- Gasa Gasa Girl Goes to Camp: A Nisei Youth Behind a World War II Fence by Lily Yuriko Nakai Havey
It is difficult to compare Lily Yuriko Nakai Havey’s memoir with other Japanese American World War II incarceration memoirs because there have been so few. Of the over 110,000 Japanese Americans who personally experienced wartime imprisonment, only a handful have published autobiographical accounts. These include Noboru Shirai’s Tule Lake: An Issei Memoir (1981 in Japanese, 2001 in English), Miné Okubo’s graphic memoir Citizen 13660 (1946), Jeanne Wakatsuki Houston’s Farewell to Manzanar (1973), Yoshiko Uchida’s Desert Exile (1982) and The Invisible Thread (1995), and Gene Oishi’s In Search of Hiroshi (1988). For this reason alone, Havey’s publication, which documents her teenage years spent in camps in Santa Anita, California, and Amache, Colorado, is an important addition to the archive of Issei and Nisei voices from the camps. But Gasa Gasa Girl Goes to Camp is also significant because the author is primarily a visual artist. Havey describes the process of writing the memoir as having emerged from her painting. In preparing exhibitions of her watercolors, which mix camp landscapes and architecture with expressive figures in vivid and often surreal combinations, she was often asked to provide accompanying descriptions. She soon realized that a single paragraph was insufficient to explain the emotional and historical complexity behind her images, and the result is this memoir.
Nearly thirty beautifully reproduced watercolors are supplemented by family photographs of Havey’s parents in Japan, her childhood in Southern California, and eventually, the final months in camp. The fact that no cameras were allowed in the camps until 1945, and therefore no photographs exist of Havey between the ages of ten and thirteen, drives home the power of the visual and literary reenactments, despite their fragmented and expressionistic qualities.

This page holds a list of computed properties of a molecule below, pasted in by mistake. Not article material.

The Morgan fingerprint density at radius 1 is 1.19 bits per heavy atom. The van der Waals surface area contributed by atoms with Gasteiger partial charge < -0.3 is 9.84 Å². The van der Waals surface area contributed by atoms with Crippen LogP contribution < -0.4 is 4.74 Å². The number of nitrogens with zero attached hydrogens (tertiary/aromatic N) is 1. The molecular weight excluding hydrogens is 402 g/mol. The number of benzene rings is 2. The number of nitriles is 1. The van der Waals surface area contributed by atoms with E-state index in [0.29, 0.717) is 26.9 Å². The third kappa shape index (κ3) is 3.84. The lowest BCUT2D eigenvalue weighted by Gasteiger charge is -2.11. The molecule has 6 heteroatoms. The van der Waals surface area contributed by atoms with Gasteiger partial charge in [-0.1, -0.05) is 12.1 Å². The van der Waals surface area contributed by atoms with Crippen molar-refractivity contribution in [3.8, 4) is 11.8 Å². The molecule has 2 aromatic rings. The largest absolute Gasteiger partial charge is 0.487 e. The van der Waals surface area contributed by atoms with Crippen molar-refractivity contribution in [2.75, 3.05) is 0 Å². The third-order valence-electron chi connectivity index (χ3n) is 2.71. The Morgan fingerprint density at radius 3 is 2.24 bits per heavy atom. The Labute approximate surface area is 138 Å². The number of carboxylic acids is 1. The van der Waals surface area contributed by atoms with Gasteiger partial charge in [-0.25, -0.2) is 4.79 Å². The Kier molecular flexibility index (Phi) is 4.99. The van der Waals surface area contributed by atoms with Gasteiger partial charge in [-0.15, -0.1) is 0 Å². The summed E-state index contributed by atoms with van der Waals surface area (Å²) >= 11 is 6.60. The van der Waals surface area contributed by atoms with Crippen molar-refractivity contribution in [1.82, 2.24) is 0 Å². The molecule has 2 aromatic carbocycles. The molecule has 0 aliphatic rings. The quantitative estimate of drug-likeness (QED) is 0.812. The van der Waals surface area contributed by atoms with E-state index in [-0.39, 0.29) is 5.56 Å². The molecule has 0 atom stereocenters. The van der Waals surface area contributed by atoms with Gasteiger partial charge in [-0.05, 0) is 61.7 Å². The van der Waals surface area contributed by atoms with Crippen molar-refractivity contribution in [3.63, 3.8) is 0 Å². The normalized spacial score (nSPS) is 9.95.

Havey’s memoir includes frank discussion of sexuality, depression, and alcoholism as well as candid and sympathetic pictures of her parents as complex individuals dealing with the traumas of [End Page 181] incarceration. The writing is often vivid and compelling. Havey is able to evoke the emotional and physical details of camp life with simple strokes: a spaghetti dinner cooked by her father on a forbidden hotplate; a birthday cake made of layers of Ritz crackers, peanut butter, and jam; the itchy discomfort of hand-crocheted pink sanitary pad holders.
“Gasa Gasa,” which in Japanese refers to the rustling sound of leaves, can be loosely translated to mean restless or unable to keep still. The title evokes both the turbulence of adolescence as well as an artist who refuses to stay silent and in her place. Throughout the narrative, the incarceration experience is depicted as one of disruption, confusion, and lifelong trauma. At the same time, Havey emphasizes that her art, both her paintings and her memoir, have been cathartic and liberating. Gasa Gasa Girl Goes to Camp represents an important addition to the Japanese American World War II voices from the camps and a significant artistic contribution in its own right. [End Page 182]